Oil Climbs to $100 a Barrel
MELISSA BLOCK, host:
On the financial markets today, an inauspicious start to the new year. All of the major industries lost ground. The Dow Jones Industrials closing down 220 points. Analysts and traders are blaming a number of culprits: There were sobering data from the manufacturing sector, a weak showing by the dollar against the Euro, and the price of oil briefly hit $100 a barrel for the first time.
NPR's Jim Zarroli is in New York.
JIM ZARROLI: People who follow the oil business have been watching and waiting for oil to hit $100 dollars a barrel for weeks. It's kind of the way people wait for the temperature to dip below zero degrees in the winter. It's not like you want to see it happen, but there's always something little exciting about passing a milestone. Today, it finally happened. So why did oil break three digits, simply because it could. At least that's how Phil Flynn of Alaron Trading in Chicago sees it.
Mr. PHIL FLYNN (Vice President, Alaron Trading): I'm not going to tell you that there weren't full of stories out there driving the market today because there was, whether it was bad weather in the Gulf of Mexico, and concerns about Pakistan, of weather that ultimately, it got there on very light volume. So I think because so many traders were obsessed with the $100, that's why we got there.
ZARROLI: Here is how it happened. The New York Mercantile Exchange said right around noon today, two big trades came in - one for $99.90, one for a $100. Because a lot of people are still off for the holidays, trading was very light. So these trades had a much bigger impact on prices than they normally would have had, and a lot of oil industry analysts were idly speculating today that the people behind these trades simply wanted to be the ones who finally pushed oil over the big $100 mark.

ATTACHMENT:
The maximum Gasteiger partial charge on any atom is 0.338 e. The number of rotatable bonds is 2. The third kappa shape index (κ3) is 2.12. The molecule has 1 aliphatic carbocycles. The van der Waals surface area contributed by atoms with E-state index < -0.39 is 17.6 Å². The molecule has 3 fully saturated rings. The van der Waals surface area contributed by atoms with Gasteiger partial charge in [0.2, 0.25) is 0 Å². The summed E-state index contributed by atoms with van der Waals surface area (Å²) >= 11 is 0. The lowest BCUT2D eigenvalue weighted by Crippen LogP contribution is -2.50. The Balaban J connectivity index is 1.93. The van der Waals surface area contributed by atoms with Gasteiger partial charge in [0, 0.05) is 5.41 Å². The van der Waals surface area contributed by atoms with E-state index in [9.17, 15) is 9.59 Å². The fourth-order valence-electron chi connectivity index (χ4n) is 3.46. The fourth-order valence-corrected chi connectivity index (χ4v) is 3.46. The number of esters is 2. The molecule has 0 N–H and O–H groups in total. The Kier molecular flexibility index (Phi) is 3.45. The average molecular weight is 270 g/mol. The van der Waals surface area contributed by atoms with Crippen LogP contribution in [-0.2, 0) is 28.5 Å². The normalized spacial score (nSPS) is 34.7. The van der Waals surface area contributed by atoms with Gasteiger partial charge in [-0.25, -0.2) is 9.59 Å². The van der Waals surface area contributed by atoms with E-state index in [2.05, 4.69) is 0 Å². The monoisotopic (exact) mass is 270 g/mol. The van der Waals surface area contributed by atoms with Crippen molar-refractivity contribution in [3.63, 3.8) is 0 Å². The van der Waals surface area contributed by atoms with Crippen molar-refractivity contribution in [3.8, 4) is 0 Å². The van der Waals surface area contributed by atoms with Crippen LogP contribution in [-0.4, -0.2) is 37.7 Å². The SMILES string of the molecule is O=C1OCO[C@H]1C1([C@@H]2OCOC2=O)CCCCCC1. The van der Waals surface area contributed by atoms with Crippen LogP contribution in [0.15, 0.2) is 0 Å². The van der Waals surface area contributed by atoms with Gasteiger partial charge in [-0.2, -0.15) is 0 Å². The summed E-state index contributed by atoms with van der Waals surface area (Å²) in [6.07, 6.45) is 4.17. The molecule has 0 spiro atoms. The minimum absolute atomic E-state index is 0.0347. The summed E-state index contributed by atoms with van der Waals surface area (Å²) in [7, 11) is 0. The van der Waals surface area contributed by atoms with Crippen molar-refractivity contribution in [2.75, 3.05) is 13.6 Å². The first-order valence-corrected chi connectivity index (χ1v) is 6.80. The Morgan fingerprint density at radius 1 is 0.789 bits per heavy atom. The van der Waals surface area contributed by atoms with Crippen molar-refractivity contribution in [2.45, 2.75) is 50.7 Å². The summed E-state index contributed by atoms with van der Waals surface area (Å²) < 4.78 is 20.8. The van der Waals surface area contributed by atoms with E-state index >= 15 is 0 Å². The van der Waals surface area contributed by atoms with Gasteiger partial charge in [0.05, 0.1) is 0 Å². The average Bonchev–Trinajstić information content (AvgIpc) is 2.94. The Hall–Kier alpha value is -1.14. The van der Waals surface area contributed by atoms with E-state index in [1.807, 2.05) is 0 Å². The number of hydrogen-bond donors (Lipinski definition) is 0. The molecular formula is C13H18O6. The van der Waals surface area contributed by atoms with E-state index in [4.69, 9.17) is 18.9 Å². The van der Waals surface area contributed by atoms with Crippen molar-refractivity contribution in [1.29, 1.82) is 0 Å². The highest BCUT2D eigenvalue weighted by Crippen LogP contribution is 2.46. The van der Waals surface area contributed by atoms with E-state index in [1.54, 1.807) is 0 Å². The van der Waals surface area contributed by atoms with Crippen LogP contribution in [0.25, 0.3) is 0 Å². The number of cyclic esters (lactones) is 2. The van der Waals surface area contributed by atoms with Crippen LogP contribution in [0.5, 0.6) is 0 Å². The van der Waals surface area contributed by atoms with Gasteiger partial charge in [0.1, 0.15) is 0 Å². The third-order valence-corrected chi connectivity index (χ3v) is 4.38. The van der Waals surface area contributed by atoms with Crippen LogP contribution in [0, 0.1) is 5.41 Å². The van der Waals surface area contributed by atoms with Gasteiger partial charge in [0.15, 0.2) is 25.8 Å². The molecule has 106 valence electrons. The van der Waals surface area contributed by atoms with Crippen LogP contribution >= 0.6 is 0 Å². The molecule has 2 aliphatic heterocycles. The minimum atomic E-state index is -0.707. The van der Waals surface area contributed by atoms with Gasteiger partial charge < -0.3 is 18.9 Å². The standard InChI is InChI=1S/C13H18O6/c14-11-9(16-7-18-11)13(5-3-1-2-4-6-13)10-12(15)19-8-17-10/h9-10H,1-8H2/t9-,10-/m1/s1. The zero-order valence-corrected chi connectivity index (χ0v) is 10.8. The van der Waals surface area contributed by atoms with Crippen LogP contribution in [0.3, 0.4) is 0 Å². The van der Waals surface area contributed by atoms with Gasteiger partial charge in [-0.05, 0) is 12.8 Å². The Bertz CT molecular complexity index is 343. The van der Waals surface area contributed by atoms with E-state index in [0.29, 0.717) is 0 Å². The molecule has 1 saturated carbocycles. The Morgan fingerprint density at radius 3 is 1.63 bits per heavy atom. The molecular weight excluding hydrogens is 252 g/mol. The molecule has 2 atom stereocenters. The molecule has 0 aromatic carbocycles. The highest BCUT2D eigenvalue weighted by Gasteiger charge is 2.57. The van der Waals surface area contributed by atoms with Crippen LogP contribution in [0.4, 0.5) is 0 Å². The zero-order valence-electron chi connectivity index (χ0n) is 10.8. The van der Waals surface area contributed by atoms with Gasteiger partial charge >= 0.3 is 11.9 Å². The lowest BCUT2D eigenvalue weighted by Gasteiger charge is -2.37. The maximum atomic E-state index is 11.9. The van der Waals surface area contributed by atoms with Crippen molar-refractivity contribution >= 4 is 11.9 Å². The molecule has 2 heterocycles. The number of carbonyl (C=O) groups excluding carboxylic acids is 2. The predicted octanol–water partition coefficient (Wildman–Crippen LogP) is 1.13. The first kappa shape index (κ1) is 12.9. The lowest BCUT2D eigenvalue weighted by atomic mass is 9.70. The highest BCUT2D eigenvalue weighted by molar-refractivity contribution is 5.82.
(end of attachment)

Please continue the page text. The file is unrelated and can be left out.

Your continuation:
Whether that's true or not - and there's really no way to know for sure - Flynn says it was only a matter of time before the milestone was passed. He says the economy is so strong around the world especially in places like China and India that demand for oil is soaring.
Mr. FLYNN: To find that the world economies are expanding and to find strong economic growth and the improvement of the standard of living to people all over the globe. So if you want a good part of the story or a happy part of the story, that's what it is.
ZARROLI: Of course, as Flynn knows, most Americans don't see what's happening to oil prices as a happy story. Take Ali Sha(ph), a limo driver, who was filling up his tank at a (unintelligible) station in Manhattan today where gas was selling for $3.53 a gallon. Sha says he drives about 300 miles a day.
Mr. ALI SHA (Limo Driver): Before, I would put about $25 to $30 and I'll be good for the whole day. And now, I think it's about - it has doubled more than that, you know.
ZARROLI: So what do you think of $100 a barrel of oil?
Mr. SHA: All I like to do is just sit home, hold my head and be, like, what's going to happen tomorrow. That's about it.
ZARROLI: With prices shooting up again today, the White House was once again asked whether it was time to tap into the Strategic Petroleum Reserve, and once again, the administration said, no way. A spokeswoman noted that oil is now at $100 a barrel because of a tight supply-and-demand environment. And she said, the way to address that is more investment and production.
Jim Zarroli, NPR News, New York.
BLOCK: And there's more about who wins and who loses when oil hits $100 a barrel. That's at our Web site, npr.org.
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